Export (0) Print
Expand All

Health Policies

Updated: February 29, 2012

Applies To: Windows 7, Windows 8, Windows Server 2008, Windows Server 2008 R2, Windows Server 2012, Windows Server 2012 R2, Windows Vista

Health policies define which SHVs are evaluated, as well as how they are used to evaluate the health status of NAP client computers. Based on the results of SHV checks, health policies classify client health status. When you create a health policy, you can select one of seven SHV checks and enable one or more installed SHVs. See the following figure.

407e5014-03d1-4713-9c7f-67db8e74855c

Health policy configuration

You must select at least one SHV to use in a health policy. SHVs that are not selected in a health policy are not evaluated by the policy. The following types of SHV checks are available in a health policy:

  • Client passes all SHV checks. Use this setting to create a health policy that requires a client computer to meet the requirements of all enabled SHVs. This is the most restrictive setting that you can use to evaluate compliant computers.

  • Client fails all SHV checks. Use this setting to create a health policy that requires a client computer to fail to meet requirements of all enabled SHVs. This is the least restrictive setting that you can use to evaluate noncompliant computers.

  • Client passes one or more SHV checks. Use this setting to create a health policy that requires a client computer to meet the requirements of at least one enabled SHV. This is the least restrictive setting that you can use to evaluate compliant computers.

  • Client fails one or more SHV checks. Use this setting to create a health policy that requires a client computer to fail to meet requirements of at least one enabled SHV. This is the most restrictive setting that you can use to evaluate noncompliant computers.

  • Client reported as transitional by one or more SHVs. Use this setting to create a health policy for clients that report a status of transitional in extended state information. To use this setting, the SHV must support extended state reporting as part of the health evaluation process. A transitional state indicates that required services on the client are not ready to report health status. The transitional state can be temporary. For example, a client might report a status of transitional if services have been recently started.

  • Client reported as infected by one or more SHVs. Use this setting to create a health policy for clients that report a status of infected in extended state information. To use this setting, the SHV must support extended state reporting as part of the health evaluation process. This extended state information is used primarily by an antivirus SHA that is capable of reporting that the client is infected with malicious software (also called malware) that it cannot remove.

  • Client reported as unknown by one or more SHVs. Use this setting to create a health policy for clients that report a status of unknown in extended state information. To use this setting, the SHV must support extended state reporting as part of the health evaluation process. An unknown state indicates that the credentials of the end host cannot be determined. The unknown state can be temporary.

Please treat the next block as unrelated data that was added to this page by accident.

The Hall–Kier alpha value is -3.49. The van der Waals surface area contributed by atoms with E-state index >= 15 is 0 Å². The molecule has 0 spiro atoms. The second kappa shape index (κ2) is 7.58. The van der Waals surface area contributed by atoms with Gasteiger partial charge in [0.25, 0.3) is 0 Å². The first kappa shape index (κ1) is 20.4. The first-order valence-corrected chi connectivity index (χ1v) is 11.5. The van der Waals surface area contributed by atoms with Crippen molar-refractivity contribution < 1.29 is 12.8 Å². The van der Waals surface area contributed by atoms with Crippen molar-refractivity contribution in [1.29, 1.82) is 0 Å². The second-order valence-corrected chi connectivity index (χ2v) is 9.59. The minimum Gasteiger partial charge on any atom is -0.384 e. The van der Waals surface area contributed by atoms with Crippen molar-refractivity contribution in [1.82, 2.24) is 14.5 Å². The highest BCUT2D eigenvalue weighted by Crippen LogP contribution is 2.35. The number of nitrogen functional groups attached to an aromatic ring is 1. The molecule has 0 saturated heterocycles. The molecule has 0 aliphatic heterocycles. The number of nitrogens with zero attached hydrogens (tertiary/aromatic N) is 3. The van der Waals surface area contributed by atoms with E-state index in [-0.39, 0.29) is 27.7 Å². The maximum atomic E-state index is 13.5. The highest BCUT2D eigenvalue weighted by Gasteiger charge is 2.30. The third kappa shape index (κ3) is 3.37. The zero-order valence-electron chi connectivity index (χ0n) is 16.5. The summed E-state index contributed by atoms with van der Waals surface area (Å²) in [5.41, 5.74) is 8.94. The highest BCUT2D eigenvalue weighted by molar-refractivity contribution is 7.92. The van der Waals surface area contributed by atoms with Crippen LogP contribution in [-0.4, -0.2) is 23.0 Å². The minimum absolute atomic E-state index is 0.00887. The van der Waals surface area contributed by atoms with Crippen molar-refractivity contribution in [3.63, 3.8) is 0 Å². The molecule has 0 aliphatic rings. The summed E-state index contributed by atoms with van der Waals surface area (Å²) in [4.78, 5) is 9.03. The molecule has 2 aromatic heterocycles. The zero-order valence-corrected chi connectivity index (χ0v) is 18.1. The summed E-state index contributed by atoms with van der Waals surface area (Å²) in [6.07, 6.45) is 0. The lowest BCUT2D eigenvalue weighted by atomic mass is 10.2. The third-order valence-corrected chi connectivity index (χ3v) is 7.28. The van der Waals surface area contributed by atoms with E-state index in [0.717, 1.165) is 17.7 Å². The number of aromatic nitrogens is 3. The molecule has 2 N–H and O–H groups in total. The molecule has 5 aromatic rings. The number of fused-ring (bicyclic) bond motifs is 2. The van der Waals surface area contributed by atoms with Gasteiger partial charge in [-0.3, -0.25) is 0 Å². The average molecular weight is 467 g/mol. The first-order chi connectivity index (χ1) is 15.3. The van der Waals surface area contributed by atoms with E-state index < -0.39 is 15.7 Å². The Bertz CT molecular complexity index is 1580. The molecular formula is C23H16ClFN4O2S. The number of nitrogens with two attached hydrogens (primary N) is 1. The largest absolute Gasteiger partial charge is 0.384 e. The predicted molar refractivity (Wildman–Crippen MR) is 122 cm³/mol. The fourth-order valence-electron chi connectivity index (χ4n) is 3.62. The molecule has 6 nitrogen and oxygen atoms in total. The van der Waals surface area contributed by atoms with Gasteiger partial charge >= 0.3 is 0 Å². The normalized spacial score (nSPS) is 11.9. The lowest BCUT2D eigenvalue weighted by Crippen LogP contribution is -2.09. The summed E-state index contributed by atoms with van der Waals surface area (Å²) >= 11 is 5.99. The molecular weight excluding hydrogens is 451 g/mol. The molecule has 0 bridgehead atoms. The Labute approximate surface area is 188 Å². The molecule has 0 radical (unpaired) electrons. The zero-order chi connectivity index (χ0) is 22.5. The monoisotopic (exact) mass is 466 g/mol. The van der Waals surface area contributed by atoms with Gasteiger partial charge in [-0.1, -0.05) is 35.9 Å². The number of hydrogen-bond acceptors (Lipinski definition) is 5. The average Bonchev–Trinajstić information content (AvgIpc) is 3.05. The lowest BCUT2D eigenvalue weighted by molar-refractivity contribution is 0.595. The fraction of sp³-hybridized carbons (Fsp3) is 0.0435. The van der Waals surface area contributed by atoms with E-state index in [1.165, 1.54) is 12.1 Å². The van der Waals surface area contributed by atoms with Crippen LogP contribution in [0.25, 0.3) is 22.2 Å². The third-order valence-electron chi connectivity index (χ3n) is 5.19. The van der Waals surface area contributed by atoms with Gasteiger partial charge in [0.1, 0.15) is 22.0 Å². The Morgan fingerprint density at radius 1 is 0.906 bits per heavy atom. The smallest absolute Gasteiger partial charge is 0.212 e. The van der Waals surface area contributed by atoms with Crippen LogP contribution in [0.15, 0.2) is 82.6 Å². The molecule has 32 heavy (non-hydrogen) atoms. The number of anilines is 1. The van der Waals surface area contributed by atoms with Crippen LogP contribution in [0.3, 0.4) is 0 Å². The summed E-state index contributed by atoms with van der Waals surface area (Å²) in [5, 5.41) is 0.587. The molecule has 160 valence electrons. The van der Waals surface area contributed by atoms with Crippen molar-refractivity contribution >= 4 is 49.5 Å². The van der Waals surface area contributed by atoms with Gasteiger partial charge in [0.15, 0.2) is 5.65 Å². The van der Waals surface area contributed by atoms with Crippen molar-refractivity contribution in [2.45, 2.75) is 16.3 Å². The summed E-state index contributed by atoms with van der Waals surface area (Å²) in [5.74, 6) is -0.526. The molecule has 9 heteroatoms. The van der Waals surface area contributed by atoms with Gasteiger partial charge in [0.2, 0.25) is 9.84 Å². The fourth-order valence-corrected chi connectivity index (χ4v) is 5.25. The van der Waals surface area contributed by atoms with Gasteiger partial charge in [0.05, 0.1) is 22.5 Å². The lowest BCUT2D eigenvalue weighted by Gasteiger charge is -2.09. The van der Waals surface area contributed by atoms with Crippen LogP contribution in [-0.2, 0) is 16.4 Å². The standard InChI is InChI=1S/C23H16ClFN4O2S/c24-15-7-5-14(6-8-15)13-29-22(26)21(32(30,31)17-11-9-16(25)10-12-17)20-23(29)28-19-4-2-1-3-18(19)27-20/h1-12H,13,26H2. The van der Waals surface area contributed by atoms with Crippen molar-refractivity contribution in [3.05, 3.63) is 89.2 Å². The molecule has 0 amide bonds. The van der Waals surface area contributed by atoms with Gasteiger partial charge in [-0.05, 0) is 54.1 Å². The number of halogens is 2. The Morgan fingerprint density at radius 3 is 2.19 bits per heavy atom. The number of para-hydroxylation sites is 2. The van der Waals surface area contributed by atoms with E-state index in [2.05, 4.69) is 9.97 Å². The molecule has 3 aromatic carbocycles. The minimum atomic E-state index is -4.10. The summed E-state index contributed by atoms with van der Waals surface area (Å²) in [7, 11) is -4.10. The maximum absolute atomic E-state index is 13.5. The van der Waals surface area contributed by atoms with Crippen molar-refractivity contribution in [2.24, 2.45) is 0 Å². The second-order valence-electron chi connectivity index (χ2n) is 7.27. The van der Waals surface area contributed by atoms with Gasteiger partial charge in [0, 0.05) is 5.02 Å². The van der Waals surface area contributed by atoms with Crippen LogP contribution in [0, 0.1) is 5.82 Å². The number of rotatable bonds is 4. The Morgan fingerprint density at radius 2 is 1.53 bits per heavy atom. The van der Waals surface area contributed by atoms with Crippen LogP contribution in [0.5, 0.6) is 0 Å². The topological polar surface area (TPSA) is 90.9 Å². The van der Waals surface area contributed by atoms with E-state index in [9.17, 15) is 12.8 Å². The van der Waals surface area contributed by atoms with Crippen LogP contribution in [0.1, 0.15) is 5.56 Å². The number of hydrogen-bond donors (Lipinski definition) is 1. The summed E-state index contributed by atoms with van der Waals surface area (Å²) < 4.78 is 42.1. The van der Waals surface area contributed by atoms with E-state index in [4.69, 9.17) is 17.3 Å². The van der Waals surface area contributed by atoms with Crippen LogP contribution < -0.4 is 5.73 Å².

Although some SHVs check multiple settings on a client computer, an SHV check is an evaluation of the client computer against all requirements of the SHV. For example, the WSHV can check client computers for multiple software requirements and settings. A client computer might pass some of these checks, but it must meet all requirements of the SHV to pass the SHV check.

If your NAP deployment includes multiple SHVs, consider creating health policies to match each possible combination of health conditions so that you use these health policies as conditions in network policies. The following table displays health policies that you can create to evaluate clients for a NAP deployment that includes three SHVs (A,B,C).

 

Policy name SHV checks SHVs used

Pass A

Passes all

A

Fail A

Fails all

A

Pass B

Passes all

B

Fail B

Fails all

B

Pass C

Passes all

C

Fail C

Fails all

C

Pass A, B

Passes all

A, B

Fail A, B

Fails all

A, B

Pass A, C

Passes all

A, C

Fail A, C

Fails all

A, C

Pass B, C

Passes all

B, C

Fail B, C

Fails all

B, C

Pass A, B, C

Passes all

A, B, C

Fail A, B, C

Fails all

A, B, C

The configuration examples shown in this table do not use a condition of Client fails one or more SHV checks because this type of SHV check does not specify which SHV failed when multiple SHVs are used. A policy design that uses Client fails all SHV checks allows you to create unique troubleshooting URLs for each possible health condition, but the client is not notified of all the health checks that were performed. To provide notifications on the client computer about health requirements for which it is compliant as well as those for which it is found to be noncompliant, you must enable all SHVs in the health policy and use a setting of Client fails one or more SHV checks.

Was this page helpful?
(1500 characters remaining)
Thank you for your feedback

Community Additions

ADD
Show:
© 2014 Microsoft